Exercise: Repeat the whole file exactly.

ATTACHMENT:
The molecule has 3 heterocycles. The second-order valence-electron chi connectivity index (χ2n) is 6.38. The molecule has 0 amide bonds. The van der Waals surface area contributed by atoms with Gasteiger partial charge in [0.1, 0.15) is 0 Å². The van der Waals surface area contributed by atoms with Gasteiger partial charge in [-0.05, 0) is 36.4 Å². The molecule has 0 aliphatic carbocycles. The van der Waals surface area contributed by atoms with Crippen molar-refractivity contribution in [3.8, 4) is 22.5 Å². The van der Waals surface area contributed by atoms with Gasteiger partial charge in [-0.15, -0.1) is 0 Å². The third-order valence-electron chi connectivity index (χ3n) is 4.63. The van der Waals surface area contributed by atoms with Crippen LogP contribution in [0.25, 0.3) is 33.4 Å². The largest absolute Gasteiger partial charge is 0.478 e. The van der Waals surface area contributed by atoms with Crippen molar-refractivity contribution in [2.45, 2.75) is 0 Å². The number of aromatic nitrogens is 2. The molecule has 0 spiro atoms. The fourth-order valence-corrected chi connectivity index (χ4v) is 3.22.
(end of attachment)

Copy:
The molecule has 3 heterocycles. The second-order valence-electron chi connectivity index (χ2n) is 6.38. The molecule has 0 amide bonds. The van der Waals surface area contributed by atoms with Gasteiger partial charge in [0.1, 0.15) is 0 Å². The van der Waals surface area contributed by atoms with Gasteiger partial charge in [-0.05, 0) is 36.4 Å². The molecule has 0 aliphatic carbocycles. The van der Waals surface area contributed by atoms with Crippen molar-refractivity contribution in [3.8, 4) is 22.5 Å². The van der Waals surface area contributed by atoms with Gasteiger partial charge in [-0.15, -0.1) is 0 Å². The third-order valence-electron chi connectivity index (χ3n) is 4.63. The van der Waals surface area contributed by atoms with Crippen LogP contribution in [0.25, 0.3) is 33.4 Å². The largest absolute Gasteiger partial charge is 0.478 e. The van der Waals surface area contributed by atoms with Crippen molar-refractivity contribution in [2.45, 2.75) is 0 Å². The number of aromatic nitrogens is 2. The molecule has 0 spiro atoms. The fourth-order valence-corrected chi connectivity index (χ4v) is 3.22.